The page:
Charles Campbell: An Ocean to Livity

Sculptural and audio installations connecting the Black diaspora’s past and future through breath

Spring opening. Photo by Pardeep Singh.

Charles Campbell: An Ocean to Livity

On view until June 4, 2023
Surrey Art Gallery

From the intimacy of a quiet inhalation to the distance between continents, Charles Campbell: An Ocean to Livity brings together large-scale metal and mixed media sculptures along with immersive and participatory multichannel audio installations. Tapping into the fecundity of the Black diasporic imagination, Campbell reconstructs and reinvents lost connections, lamenting the violent disruptions of the past while constructing a home for Black communities’ strength of being.

Central to the exhibition is Black Breath Archive, an installation of breath recordings from Surrey and other Lower Mainland residents. Campbell strips away racial hierarchies and holds up Black breath as its own force—a carrier of ancestry and experience, a creator of community and something that, even in its most subtle presentation, changes the way we think, feel, and live.

Charles Campbell, Breath Cycle, 2022, aluminum composite. Photo by artist.

Other artworks that address breath and breathing are the series Black Breath Archive Portraits, Maroonscape 3: Finding Accompong, and Breath Cycle. Campbell’s Black Breath Archive Portraits translate the transient idiosyncrasies of breath into a glowing configuration of light boxes. The five-metre tall Maroonscape 3: Finding Accompong derives its shape from the bronchial structure of a human lung as well as the forked shapes of slave yokes (forked wooden sticks used to tie captives together in a line). Breath Cycle gestures towards a deeper past, connecting the oxygen we breathe to its production in symbiotic, multispecies communities of ancient lichen. Both these latter works nod to fractal geometry and binary counting systems that originated in Africa.

These works are inspired, in part, by sites and histories of Jamaican anticolonial resistance and slave rebellion. Similarly pointing to the pasts and potential futures is a sprawling set of sculptures Ghost Islands/Mid-Atlantic Refugia that surfaces the Atlantic Ocean’s deep-sea topography to make islands of refuge for the souls lost in the Middle Passage.

“Livity” is a Rastafarian word that can either mean way of life or the life force present in every living thing. The artworks in An Ocean to Livity evoke a sense of journey, worldly interconnectedness, and communal struggle against the injustices of times past and present, geographies far and near.

Spring opening. Photo by Pardeep Singh.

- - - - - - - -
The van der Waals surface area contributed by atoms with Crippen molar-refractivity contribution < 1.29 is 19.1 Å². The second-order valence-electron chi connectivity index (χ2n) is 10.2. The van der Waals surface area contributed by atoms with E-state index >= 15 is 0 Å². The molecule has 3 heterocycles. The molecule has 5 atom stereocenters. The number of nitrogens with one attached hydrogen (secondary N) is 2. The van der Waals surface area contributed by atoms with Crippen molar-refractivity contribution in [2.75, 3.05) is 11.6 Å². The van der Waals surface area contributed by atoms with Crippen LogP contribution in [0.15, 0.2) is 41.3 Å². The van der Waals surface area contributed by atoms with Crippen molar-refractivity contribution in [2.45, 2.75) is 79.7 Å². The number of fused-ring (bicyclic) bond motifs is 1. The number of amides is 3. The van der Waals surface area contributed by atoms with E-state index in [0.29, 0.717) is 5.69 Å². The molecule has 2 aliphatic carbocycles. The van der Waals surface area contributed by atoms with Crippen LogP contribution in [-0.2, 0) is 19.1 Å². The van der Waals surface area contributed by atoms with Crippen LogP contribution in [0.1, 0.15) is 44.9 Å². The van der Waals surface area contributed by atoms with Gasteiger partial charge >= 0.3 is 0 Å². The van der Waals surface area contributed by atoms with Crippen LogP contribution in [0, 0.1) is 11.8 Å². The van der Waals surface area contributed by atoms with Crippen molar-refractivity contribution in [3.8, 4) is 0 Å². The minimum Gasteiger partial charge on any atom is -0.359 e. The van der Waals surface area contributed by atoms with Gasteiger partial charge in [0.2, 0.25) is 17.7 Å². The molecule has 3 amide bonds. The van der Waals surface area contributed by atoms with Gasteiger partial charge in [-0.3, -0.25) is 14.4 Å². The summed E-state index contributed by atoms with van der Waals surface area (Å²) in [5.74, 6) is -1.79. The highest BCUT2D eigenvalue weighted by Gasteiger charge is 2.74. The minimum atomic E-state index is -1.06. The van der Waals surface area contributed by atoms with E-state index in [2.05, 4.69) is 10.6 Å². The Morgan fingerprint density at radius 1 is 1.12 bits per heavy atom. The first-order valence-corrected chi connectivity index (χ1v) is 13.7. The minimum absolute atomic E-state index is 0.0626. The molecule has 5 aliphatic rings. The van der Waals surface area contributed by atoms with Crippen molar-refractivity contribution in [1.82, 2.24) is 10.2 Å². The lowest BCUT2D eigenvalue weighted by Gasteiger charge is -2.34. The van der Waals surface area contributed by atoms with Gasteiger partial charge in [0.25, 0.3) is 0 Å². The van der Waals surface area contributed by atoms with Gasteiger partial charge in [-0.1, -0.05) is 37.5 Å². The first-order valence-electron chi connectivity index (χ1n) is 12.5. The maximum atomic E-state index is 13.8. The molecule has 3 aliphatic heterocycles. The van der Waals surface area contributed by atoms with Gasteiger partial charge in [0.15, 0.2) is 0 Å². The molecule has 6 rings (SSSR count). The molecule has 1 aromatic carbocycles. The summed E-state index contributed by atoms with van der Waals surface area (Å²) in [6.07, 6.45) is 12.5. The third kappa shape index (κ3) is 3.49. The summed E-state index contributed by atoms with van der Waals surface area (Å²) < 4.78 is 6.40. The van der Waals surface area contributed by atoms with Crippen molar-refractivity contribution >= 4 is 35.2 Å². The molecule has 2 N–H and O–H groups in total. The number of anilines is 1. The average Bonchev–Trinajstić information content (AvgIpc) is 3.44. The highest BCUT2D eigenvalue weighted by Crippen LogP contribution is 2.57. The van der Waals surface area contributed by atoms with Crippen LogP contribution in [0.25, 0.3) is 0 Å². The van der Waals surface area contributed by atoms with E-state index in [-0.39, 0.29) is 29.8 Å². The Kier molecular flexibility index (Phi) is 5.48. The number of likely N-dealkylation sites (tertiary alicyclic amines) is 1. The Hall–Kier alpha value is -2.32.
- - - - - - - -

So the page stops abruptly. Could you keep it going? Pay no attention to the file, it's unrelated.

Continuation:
About Charles Campbell

Charles Campbell is a multidisciplinary artist, writer, and curator who lives and works on lək̓ʷəŋən territory, Victoria, BC. His artworks have been exhibited widely in Canada and internationally and include sculptures, paintings, sonic installations, and performances. Campbell is the recipient of the 2022 VIVA Award from the Jack and Doris Shadbolt Foundation and the 2020 City of Victoria Creative Builder Award. He holds an MA in Fine Art from Goldsmith College and a BFA from Concordia University.

Rungh is a media partner and The Black Arts Centre is a community partner for Charles Campbell: An Ocean to Livity.

About Surrey Art Gallery

Founded in 1975, Surrey Art Gallery presents contemporary art by local, national, and international artists, including digital and audio art. Recognized for its award-winning programs, the Gallery engages children through to adults in ongoing conversations that affect our lives and provides opportunities to interact with artists and the artistic process. The Gallery is located at 13750 88 Avenue in Surrey on the unceded territories of the Salish Peoples, including the q̓ic̓əy̓ (Katzie), q̓ʷɑ:n̓ƛ̓ən̓ (Kwantlen), and Semiahma (Semiahmoo) nations. Surrey Art Gallery gratefully acknowledges operating funding from the City of Surrey, Province of BC through BC Arts Council, Canada Council for the Arts, and the Surrey Art Gallery Association.

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Surrey Art Gallery is a free art gallery located within Surrey Arts Centre. We are committed to providing accessible and inclusive services, programs, and opportunities and are actively working on more. For more details please visit this page.

Image descriptions:
1. A man wearing a face mask covering his nose and mouth stands with arms crossed over his chest. He is wearing a yellow-orange blazer as he contemplates a spectrogram artwork that is hung on deep purple walls.
2. A circular shape, almost like a spaceship, constructed out of aluminum panels with a lichen print that ranges from covering all of the panel to none, so that it is both opaque and see-through.
3. Two people are sitting down with headphones. One person is sitting on a yogibo while the other person is sitting on a bench. They are listening to recorded audio of people breathing.